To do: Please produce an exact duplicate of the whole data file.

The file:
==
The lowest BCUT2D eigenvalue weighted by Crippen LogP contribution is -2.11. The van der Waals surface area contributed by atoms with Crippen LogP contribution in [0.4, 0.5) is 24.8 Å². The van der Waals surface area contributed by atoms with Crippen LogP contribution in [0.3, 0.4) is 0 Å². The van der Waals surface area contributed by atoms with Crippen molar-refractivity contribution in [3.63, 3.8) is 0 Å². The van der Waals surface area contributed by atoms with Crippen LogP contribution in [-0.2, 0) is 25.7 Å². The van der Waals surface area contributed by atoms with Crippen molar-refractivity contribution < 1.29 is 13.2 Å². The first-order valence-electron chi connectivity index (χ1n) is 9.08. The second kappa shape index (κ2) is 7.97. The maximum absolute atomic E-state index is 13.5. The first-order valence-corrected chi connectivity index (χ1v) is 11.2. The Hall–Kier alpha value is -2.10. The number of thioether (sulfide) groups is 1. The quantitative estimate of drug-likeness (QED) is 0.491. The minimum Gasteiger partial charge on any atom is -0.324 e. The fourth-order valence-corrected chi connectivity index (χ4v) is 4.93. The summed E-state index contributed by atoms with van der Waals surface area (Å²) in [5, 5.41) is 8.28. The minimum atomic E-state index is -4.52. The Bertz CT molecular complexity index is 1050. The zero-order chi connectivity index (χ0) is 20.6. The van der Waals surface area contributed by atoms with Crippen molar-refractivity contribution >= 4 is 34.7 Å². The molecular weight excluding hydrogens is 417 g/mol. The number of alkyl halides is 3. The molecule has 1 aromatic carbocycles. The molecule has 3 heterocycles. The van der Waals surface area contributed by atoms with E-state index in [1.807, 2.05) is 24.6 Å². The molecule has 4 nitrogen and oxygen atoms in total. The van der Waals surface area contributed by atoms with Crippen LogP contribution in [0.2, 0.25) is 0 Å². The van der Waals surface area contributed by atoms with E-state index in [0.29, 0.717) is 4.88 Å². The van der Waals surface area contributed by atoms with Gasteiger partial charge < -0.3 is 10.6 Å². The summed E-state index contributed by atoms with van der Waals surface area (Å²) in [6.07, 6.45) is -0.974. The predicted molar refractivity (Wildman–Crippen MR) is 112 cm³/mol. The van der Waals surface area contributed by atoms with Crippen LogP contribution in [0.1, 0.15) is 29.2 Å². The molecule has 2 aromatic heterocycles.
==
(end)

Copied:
The lowest BCUT2D eigenvalue weighted by Crippen LogP contribution is -2.11. The van der Waals surface area contributed by atoms with Crippen LogP contribution in [0.4, 0.5) is 24.8 Å². The van der Waals surface area contributed by atoms with Crippen LogP contribution in [0.3, 0.4) is 0 Å². The van der Waals surface area contributed by atoms with Crippen molar-refractivity contribution in [3.63, 3.8) is 0 Å². The van der Waals surface area contributed by atoms with Crippen LogP contribution in [-0.2, 0) is 25.7 Å². The van der Waals surface area contributed by atoms with Crippen molar-refractivity contribution < 1.29 is 13.2 Å². The first-order valence-electron chi connectivity index (χ1n) is 9.08. The second kappa shape index (κ2) is 7.97. The maximum absolute atomic E-state index is 13.5. The first-order valence-corrected chi connectivity index (χ1v) is 11.2. The Hall–Kier alpha value is -2.10. The number of thioether (sulfide) groups is 1. The quantitative estimate of drug-likeness (QED) is 0.491. The minimum Gasteiger partial charge on any atom is -0.324 e. The fourth-order valence-corrected chi connectivity index (χ4v) is 4.93. The summed E-state index contributed by atoms with van der Waals surface area (Å²) in [5, 5.41) is 8.28. The minimum atomic E-state index is -4.52. The Bertz CT molecular complexity index is 1050. The zero-order chi connectivity index (χ0) is 20.6. The van der Waals surface area contributed by atoms with Crippen molar-refractivity contribution >= 4 is 34.7 Å². The molecular weight excluding hydrogens is 417 g/mol. The number of alkyl halides is 3. The molecule has 1 aromatic carbocycles. The molecule has 3 heterocycles. The van der Waals surface area contributed by atoms with E-state index in [1.807, 2.05) is 24.6 Å². The molecule has 4 nitrogen and oxygen atoms in total. The van der Waals surface area contributed by atoms with Crippen LogP contribution in [0.2, 0.25) is 0 Å². The van der Waals surface area contributed by atoms with E-state index in [0.29, 0.717) is 4.88 Å². The van der Waals surface area contributed by atoms with Gasteiger partial charge < -0.3 is 10.6 Å². The summed E-state index contributed by atoms with van der Waals surface area (Å²) in [6.07, 6.45) is -0.974. The predicted molar refractivity (Wildman–Crippen MR) is 112 cm³/mol. The van der Waals surface area contributed by atoms with Crippen LogP contribution in [0.1, 0.15) is 29.2 Å². The molecule has 2 aromatic heterocycles.